Once we have a list of redaction annotations, we need to add them to the PDF document so that they can be applied later:

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document.add(annotations: documentRedactionAnnotations)

The last step is to apply the redaction annotations to actually remove the image information from the PDF:

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let processorConfiguration = Processor.Configuration(document: document)!
processorConfiguration.applyRedactions()

let redactedDocumentURL = URL(fileURLWithPath: NSTemporaryDirectory()).appendingPathComponent("redacted.pdf")
let processor = Processor(configuration: processorConfiguration, securityOptions: nil)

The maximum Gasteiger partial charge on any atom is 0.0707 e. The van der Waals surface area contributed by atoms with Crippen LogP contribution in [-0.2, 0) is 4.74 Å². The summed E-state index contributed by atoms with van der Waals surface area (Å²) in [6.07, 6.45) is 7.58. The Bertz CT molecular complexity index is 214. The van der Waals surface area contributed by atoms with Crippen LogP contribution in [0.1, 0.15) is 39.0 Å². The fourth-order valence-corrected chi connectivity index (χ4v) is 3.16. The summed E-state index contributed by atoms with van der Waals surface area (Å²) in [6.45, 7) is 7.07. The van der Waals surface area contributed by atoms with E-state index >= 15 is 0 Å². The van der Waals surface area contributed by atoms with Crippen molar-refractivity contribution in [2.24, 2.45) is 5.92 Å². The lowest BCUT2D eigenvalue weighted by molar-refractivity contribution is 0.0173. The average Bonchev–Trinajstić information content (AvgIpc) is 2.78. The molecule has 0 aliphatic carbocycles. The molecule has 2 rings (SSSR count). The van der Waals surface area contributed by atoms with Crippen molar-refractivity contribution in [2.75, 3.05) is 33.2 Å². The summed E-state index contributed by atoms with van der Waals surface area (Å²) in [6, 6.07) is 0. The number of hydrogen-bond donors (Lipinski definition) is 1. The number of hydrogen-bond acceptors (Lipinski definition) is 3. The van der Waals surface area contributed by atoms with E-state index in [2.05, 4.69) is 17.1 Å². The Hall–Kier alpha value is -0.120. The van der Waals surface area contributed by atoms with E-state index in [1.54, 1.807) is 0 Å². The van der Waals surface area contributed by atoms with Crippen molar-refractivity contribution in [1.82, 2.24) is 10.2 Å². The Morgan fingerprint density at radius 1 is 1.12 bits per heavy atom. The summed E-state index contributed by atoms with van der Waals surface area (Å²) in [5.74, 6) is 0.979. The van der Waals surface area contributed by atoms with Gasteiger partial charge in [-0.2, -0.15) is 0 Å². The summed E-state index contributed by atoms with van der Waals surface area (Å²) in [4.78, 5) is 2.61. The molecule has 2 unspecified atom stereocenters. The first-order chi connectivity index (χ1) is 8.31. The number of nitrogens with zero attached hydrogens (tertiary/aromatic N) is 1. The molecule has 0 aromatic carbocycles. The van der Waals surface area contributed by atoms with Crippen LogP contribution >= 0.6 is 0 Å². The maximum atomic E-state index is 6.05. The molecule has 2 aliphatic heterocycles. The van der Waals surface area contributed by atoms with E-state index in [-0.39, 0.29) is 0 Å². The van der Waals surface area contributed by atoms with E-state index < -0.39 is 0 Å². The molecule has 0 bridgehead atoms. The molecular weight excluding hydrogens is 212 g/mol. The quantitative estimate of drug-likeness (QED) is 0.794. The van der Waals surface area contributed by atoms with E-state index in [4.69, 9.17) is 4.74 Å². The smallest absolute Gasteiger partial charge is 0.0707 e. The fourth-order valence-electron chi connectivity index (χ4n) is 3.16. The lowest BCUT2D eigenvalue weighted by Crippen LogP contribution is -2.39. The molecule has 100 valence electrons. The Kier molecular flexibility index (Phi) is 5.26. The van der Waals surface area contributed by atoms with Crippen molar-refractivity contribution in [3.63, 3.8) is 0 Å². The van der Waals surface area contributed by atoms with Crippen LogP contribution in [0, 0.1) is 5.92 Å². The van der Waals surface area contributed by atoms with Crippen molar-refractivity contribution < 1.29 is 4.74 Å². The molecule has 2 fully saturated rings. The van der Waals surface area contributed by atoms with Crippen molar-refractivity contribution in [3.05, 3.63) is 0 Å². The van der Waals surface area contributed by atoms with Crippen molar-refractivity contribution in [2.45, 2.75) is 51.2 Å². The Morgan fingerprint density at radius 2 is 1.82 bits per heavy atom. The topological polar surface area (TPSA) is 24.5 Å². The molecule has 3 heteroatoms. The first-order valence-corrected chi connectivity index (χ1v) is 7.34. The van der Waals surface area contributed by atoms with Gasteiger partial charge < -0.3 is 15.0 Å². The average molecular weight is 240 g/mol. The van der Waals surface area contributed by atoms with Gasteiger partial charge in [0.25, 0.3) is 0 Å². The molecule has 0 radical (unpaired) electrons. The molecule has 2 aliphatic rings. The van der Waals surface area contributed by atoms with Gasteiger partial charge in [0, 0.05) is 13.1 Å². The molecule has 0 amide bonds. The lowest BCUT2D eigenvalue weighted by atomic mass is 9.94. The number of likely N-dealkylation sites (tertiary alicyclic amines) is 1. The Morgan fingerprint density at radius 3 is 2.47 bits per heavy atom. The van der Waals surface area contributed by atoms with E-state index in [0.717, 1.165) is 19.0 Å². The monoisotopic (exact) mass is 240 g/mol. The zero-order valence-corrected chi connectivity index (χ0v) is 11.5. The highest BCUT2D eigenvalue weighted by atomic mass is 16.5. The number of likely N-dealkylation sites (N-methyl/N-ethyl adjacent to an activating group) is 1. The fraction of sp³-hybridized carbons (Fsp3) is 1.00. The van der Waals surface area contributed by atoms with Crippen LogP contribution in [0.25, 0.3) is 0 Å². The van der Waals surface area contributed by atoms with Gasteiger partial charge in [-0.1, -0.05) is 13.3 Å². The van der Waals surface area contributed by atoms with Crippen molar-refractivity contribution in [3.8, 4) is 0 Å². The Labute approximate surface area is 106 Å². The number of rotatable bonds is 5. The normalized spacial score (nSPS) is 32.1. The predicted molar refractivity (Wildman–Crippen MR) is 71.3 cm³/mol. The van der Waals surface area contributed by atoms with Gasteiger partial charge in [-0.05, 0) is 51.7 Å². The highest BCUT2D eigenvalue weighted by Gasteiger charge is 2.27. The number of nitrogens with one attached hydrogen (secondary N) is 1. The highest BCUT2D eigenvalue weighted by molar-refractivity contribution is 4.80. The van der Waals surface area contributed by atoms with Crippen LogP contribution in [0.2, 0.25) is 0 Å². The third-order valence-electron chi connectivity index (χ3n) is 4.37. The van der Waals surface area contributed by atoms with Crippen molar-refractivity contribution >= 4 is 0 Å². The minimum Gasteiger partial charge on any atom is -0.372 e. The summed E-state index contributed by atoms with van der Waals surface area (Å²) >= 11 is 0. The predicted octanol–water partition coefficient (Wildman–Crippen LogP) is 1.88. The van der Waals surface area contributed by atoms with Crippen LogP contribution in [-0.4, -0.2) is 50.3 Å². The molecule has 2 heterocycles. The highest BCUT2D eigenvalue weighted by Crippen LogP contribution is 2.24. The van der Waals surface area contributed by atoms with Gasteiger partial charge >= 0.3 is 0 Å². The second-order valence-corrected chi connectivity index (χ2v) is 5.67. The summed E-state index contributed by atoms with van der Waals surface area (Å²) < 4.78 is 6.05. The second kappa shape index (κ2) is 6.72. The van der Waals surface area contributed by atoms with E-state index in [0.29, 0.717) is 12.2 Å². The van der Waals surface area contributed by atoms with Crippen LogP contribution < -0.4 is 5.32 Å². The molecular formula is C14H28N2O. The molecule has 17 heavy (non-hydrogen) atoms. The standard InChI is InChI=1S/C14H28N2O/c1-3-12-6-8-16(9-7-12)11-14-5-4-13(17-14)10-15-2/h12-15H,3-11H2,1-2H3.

try! processor.write(toFileURL: redactedDocumentURL)

The final result will be in a redacted.pdf file created on the iOS temporary directory. The image below shows how redacted.pdf looks.

As of PSPDFKit for iOS 9.3.0, you can see this code in action in the Face Redaction Catalog example.

Conclusion

This article has described one way of how image redaction and face detection can remove sensitive images from a PDF without any human intervention. This kind of “data-driven” redaction is very powerful, and we already described how to use it for text and our PSPDFKit for Java library in a previous blog post.

Using the extensive redaction capabilities of PSPDFKit and the face detection support from Core Image on iOS, we can achieve fairly good results with a small amount of code. We are happy to help you explore ways to permanently remove sensitive information from your documents. Feel free to contact us with your use case.